Some sociologists argue that childhood is socially constructed whereas other sociologists argue it is a natural biological stage in life that everyone goes through.
Childhood being socially constructed means that it is not natural and has adapted to the surroundings depending on the background they are from. Philippe Aries (1962) argues that childhood has changed since industrialisation, certain views that modern society have now, they did not have during the medieval times. Examples of this key study would be chronological age which didn’t exactly matter before as children had to work as soon as they were physically able to. However Aries study was critiscised by other sociologists such as Jane Pilcher (1953) who argues that Aries’s study isn’t exactly valid as it was based on a French painting of a family from the 19th century. According to Shorter (1975), parental attitudes towards children were very different, e.g. high child death rates encouraged indifference and neglect especially towards infants.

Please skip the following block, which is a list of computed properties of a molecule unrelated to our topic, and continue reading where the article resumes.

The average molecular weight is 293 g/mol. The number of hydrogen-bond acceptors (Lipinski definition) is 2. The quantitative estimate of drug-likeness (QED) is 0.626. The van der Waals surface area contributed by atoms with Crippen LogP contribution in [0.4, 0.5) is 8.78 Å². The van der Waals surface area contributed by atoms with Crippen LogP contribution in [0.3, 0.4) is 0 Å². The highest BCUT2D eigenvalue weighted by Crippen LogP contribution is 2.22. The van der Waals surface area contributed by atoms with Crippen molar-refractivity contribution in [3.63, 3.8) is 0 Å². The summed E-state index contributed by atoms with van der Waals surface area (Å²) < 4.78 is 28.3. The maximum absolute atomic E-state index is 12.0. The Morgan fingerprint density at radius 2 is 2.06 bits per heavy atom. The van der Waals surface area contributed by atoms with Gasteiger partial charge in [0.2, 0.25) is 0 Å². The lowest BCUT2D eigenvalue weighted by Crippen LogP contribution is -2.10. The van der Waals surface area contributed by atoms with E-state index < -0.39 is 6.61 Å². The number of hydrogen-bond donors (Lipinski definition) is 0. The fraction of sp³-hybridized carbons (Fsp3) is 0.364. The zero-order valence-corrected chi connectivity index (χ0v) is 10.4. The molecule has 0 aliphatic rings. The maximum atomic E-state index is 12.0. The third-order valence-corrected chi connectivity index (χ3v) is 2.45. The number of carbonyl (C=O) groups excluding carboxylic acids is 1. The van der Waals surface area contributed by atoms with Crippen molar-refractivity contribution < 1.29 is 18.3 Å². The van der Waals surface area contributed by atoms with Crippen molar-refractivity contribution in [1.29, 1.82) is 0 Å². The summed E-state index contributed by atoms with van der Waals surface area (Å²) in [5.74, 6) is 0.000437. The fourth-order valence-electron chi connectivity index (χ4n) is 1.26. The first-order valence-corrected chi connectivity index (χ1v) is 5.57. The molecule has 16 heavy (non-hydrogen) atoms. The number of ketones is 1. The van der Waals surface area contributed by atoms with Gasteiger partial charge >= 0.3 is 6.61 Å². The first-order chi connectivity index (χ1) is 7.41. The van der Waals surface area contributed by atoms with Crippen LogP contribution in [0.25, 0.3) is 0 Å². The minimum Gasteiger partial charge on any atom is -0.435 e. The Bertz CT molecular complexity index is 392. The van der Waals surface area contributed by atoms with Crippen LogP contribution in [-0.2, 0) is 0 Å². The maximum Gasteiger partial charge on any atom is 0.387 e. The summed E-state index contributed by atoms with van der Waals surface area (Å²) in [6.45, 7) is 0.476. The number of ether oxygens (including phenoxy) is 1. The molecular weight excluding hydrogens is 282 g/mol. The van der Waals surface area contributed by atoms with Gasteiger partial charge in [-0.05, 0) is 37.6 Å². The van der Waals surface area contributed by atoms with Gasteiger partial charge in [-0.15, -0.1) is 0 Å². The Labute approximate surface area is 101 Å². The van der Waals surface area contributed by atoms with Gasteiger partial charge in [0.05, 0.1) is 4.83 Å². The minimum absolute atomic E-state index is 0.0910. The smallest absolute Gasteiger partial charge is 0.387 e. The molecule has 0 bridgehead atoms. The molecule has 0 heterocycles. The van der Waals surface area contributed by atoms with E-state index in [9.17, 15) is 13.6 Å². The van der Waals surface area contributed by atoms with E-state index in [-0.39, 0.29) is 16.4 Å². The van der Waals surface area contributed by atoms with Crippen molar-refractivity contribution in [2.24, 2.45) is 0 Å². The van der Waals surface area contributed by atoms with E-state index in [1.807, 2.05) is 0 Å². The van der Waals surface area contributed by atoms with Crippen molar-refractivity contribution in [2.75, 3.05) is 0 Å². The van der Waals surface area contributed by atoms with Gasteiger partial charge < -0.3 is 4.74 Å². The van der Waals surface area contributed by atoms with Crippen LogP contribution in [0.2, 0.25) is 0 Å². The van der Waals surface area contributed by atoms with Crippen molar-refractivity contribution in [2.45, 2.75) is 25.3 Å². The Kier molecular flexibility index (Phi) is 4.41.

Benedict (1943) argues that children from a simpler (non-industrial) society are treated differently due to the cross-cultural differences. For example they have less value and more responsibility and their sexual behaviour is different. This reflects that your class, gender and ethnicity can have an effect on your childhood such as families from a lower class who aren’t as wealthy; children tend to have to work from young especially males e.g. in Asian families. In contrast in the modern western notion of childhood, children are seen as special and fundamentally different from adults. Pilcher (1995) argues that the key feature of childhood is separateness where childhood is a distinct life stage as in children have a separate status to adults.
Aries, Shorter and others argue that the 20th century was mainly the “Century of the Child” and that family and society have now become more...